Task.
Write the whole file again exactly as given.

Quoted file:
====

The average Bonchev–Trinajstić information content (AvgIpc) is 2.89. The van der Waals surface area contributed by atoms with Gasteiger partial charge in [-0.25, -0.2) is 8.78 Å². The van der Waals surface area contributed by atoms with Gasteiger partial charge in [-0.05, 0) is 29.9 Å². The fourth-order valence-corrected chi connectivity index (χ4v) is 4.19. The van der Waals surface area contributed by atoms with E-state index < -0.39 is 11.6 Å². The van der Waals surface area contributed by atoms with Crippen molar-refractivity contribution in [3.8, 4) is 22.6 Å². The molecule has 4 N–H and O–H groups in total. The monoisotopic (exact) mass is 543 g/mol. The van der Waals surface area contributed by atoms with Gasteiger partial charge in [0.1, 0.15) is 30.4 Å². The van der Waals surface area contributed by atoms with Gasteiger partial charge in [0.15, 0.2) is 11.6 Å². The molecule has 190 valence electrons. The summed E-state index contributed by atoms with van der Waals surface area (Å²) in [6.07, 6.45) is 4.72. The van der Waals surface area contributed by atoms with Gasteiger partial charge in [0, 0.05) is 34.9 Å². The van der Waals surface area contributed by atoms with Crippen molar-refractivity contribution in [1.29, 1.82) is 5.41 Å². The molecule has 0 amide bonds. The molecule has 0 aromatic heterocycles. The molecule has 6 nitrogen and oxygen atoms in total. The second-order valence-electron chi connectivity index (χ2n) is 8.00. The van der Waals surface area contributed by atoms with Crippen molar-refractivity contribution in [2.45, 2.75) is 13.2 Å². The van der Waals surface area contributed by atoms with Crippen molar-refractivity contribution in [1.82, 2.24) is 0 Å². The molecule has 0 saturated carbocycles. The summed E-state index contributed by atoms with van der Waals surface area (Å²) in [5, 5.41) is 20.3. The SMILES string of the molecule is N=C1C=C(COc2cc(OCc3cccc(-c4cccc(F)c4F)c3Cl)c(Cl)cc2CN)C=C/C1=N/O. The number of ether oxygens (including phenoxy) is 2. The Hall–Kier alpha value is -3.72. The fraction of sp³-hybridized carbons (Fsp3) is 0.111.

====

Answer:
The average Bonchev–Trinajstić information content (AvgIpc) is 2.89. The van der Waals surface area contributed by atoms with Gasteiger partial charge in [-0.25, -0.2) is 8.78 Å². The van der Waals surface area contributed by atoms with Gasteiger partial charge in [-0.05, 0) is 29.9 Å². The fourth-order valence-corrected chi connectivity index (χ4v) is 4.19. The van der Waals surface area contributed by atoms with E-state index < -0.39 is 11.6 Å². The van der Waals surface area contributed by atoms with Crippen molar-refractivity contribution in [3.8, 4) is 22.6 Å². The molecule has 4 N–H and O–H groups in total. The monoisotopic (exact) mass is 543 g/mol. The van der Waals surface area contributed by atoms with Gasteiger partial charge in [0.1, 0.15) is 30.4 Å². The van der Waals surface area contributed by atoms with Gasteiger partial charge in [0.15, 0.2) is 11.6 Å². The molecule has 190 valence electrons. The summed E-state index contributed by atoms with van der Waals surface area (Å²) in [6.07, 6.45) is 4.72. The van der Waals surface area contributed by atoms with Gasteiger partial charge in [0, 0.05) is 34.9 Å². The van der Waals surface area contributed by atoms with Crippen molar-refractivity contribution in [1.29, 1.82) is 5.41 Å². The molecule has 0 amide bonds. The molecule has 0 aromatic heterocycles. The molecule has 6 nitrogen and oxygen atoms in total. The second-order valence-electron chi connectivity index (χ2n) is 8.00. The van der Waals surface area contributed by atoms with Crippen molar-refractivity contribution in [2.45, 2.75) is 13.2 Å². The van der Waals surface area contributed by atoms with Crippen molar-refractivity contribution in [1.82, 2.24) is 0 Å². The molecule has 0 saturated carbocycles. The summed E-state index contributed by atoms with van der Waals surface area (Å²) in [5, 5.41) is 20.3. The SMILES string of the molecule is N=C1C=C(COc2cc(OCc3cccc(-c4cccc(F)c4F)c3Cl)c(Cl)cc2CN)C=C/C1=N/O. The number of ether oxygens (including phenoxy) is 2. The Hall–Kier alpha value is -3.72. The fraction of sp³-hybridized carbons (Fsp3) is 0.111.